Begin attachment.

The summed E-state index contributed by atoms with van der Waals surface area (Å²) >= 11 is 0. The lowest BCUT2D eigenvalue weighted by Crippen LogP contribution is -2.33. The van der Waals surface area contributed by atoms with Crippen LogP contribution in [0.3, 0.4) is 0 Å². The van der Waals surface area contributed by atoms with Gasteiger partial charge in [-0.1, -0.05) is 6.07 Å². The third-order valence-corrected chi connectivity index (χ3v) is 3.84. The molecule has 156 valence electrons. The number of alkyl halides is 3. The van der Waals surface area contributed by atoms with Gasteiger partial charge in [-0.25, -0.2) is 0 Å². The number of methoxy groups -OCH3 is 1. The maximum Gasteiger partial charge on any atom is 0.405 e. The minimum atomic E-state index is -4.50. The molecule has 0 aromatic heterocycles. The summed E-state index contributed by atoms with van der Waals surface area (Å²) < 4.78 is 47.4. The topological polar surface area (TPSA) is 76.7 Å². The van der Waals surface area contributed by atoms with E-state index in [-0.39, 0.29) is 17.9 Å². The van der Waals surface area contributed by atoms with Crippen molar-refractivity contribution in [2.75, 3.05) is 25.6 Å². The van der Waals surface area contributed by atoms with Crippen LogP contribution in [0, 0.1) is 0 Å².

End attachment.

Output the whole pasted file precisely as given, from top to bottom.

The summed E-state index contributed by atoms with van der Waals surface area (Å²) >= 11 is 0. The lowest BCUT2D eigenvalue weighted by Crippen LogP contribution is -2.33. The van der Waals surface area contributed by atoms with Crippen LogP contribution in [0.3, 0.4) is 0 Å². The van der Waals surface area contributed by atoms with Gasteiger partial charge in [-0.1, -0.05) is 6.07 Å². The third-order valence-corrected chi connectivity index (χ3v) is 3.84. The molecule has 156 valence electrons. The number of alkyl halides is 3. The van der Waals surface area contributed by atoms with Gasteiger partial charge in [-0.25, -0.2) is 0 Å². The number of methoxy groups -OCH3 is 1. The maximum Gasteiger partial charge on any atom is 0.405 e. The minimum atomic E-state index is -4.50. The molecule has 0 aromatic heterocycles. The summed E-state index contributed by atoms with van der Waals surface area (Å²) < 4.78 is 47.4. The topological polar surface area (TPSA) is 76.7 Å². The van der Waals surface area contributed by atoms with E-state index in [-0.39, 0.29) is 17.9 Å². The van der Waals surface area contributed by atoms with Crippen molar-refractivity contribution in [2.75, 3.05) is 25.6 Å². The van der Waals surface area contributed by atoms with Crippen LogP contribution in [0, 0.1) is 0 Å².